Reasonable moving coil cartridge

I am looking to purchase a Music Hall 1.5 TT. The selling point being a removable headshell. 

That being said, i am looking for a reasonably priced moving coil cartridge to use on the MH. My preamp is the Bryston 1B- MC. I am not looking to refinance my house. Something in the neighborhood of $200-300 USD. I dont need to worry about a moving coil amplifier as the MC comes with one built in.

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... correct set up of any cartridge is important, once you can set up a cartridge you can do it with another one.
If precision and accuracy are your goals, properly installing and aligning a cartridge with a conical stylus is a whole lot easier than one with an elliptical cartridge. Similarly, properly installing and aligning a cartridge with an elliptical cartridge is a lot easier than doing the same with a cartridge that uses a fine-line stylus.
Manufacturer recommendation for Shibata or LineContact or whatever is the same (tonearm must be parallel to the record surface when the needle is on the record ...
I’ve never seen any phono cartridge manufacturer use the height of the pickup arm to specify how its cartridge should be aligned. Typically, a spec is given for VTA and/or SRA - that’s what should be measured to ensure correct alignment.
A tonearm with VTA on the fly is great, fine tuning by ears ...
I think that’s an over-rated feature. When you change VTA, you also change overhang, SRA and VTF - even if only by a small amount.
If you're set on trying a moving coil cartridge, one of our poster above have already mentioned the Audio-Tecnica ATOC9/II, this would be my choice if I were looking for an MC in this price range.  

No difference in alignment of the Elliptical or LineContact or whatever profile. I do the same steps when i need to mount a cartridge and align it (no matter what type). Conical is less sensitive to alignment and this is the reason it was used by professionals (radiostations, discotheque etc) where people have no time to align anything and where spare styli must be very cheap to replace when it’s broken.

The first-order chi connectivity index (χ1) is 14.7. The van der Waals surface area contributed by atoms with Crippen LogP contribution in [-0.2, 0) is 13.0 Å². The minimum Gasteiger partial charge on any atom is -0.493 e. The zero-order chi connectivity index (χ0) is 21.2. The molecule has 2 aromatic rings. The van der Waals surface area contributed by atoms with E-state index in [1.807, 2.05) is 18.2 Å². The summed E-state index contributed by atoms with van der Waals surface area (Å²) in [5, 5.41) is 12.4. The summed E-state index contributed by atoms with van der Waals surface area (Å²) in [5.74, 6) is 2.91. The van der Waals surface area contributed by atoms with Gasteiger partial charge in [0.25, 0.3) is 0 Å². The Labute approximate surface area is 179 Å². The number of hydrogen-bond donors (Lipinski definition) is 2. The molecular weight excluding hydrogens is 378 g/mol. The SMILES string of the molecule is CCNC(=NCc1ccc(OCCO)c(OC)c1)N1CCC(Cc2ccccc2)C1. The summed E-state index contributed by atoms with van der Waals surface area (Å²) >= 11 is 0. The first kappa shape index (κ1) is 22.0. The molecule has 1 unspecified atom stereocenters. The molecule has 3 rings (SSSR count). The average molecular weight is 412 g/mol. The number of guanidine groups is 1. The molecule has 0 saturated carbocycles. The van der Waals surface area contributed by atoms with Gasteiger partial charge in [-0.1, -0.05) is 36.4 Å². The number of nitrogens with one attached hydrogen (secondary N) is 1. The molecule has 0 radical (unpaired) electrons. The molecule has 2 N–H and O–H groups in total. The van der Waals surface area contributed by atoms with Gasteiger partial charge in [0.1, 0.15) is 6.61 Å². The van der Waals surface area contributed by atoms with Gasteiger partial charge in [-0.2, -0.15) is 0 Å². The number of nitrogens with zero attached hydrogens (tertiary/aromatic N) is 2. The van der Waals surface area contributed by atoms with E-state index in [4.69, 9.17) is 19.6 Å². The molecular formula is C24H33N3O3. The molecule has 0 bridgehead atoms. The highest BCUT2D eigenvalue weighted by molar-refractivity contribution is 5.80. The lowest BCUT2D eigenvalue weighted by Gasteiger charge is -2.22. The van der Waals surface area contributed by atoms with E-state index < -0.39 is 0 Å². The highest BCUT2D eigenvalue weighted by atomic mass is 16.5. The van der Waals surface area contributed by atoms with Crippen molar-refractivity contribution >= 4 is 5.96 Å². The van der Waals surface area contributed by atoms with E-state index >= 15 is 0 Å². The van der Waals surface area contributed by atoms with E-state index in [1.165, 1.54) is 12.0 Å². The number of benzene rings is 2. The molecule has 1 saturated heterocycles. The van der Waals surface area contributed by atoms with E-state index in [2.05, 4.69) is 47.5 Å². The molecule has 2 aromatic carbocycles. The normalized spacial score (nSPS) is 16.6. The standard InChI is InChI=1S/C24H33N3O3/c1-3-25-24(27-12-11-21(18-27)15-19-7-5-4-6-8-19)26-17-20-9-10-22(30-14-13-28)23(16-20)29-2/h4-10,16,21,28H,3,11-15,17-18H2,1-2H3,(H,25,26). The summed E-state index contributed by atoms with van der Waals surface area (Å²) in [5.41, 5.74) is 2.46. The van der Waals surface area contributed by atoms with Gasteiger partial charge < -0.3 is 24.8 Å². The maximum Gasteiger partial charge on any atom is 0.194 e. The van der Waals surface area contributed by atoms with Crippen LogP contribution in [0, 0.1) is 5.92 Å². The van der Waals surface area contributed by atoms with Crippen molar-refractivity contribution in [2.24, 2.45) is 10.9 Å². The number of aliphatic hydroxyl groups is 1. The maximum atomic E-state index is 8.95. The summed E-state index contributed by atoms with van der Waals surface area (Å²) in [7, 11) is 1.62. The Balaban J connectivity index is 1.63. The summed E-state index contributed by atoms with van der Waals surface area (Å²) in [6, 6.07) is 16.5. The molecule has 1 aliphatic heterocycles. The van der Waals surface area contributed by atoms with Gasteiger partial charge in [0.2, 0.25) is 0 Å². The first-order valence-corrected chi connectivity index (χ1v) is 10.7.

Cartridge designed for use on a headshell which is flat, in this position the stylus tip already aligned correctly, tonearm designed for use in parallel to the record surface when the needle is on the record, headshell is a part of the tonearm. If headshell, tonearm are parallel to the record then cartridge is also parallel to the record and then the stylus is just fine in this position. This is a starting point. But fine-tuning is always possible!

Everyone can check it without any special devices.

If someone prefer to spend time aligning a cartridge with some computer devises, microscopes, analyzers, apps ... instead of enjoying the records after visual alignment with some nice protractor, then i think this category of people belong to a very small group of audiophiles.

I trust my ears and this is my advice for anyone, especially for those people who ask about cartridges here, if they can’t decide about cartridges and someone willing to drop all that BS on them about some special devices, some difficulties in alignment of everything on turntable, i want to say this is all false in my opinion. It is easy to learn and very easy to use a turntable, cartridge etc. Loads of tutorials are on youtube for free (Mr.Fremer even released a DVD about it, but it’s not free).

It is very important to buy a cartridge with the best profile, not with the worst profile! This is a progress in analog reproduction and millions of people using those cartridges and styli, because they are better in terms of sound (also better in terms of recordwear). If someone prefer to use the worst stylus on the planet (like conical) just because this type of stylus does not require alignment at all (it’s conical) then i don’t think they have much interest in analog or high fidelity.

Everyone can use and align the most complicated stylus following step by step tutorial and verify by ears. It makes sense to use them on better tonearms.

Not everyone can detect a tiny difference in VTA and VTF, also not everyone can detect any difference between alignment methods. That’s for sure.

But everyone can hear the difference between Conical tip and MicroRidge tip on the same cartridge. Even if the Micro Ridge is not 100% perfectly aligned (in theory) it will be a better profile in detail retrieval, soundstage, resolution, depth etc. I’ve heard it million times in the headphones using two identical average turntable connected to the average phono preamp. In the main system the difference is huge even for my guests (not audiophiles).

Fairy tales about difficulties in alignment of the cartridges with advanced profiles must be ignored. Having over 50 cartridges my experience is different. Advanced stylus profile is always better than conical and elliptical if you can compare them on the same MM cartridge (where you can swap then in a 10 seconds) to make sure. 
I do had an opportunity to compare on the same design several stylus profiles on LOMC. So I can agree sometimes fairy tales about superiority of advanced profiles can be ignored also.
Profile is foreseen by design and engineer. SPU Wood A for example has conical stylus.
Would the AT OC9/II be considered a step up in sound (even tho it is cheaper) from my Dynavector 10X5 homc?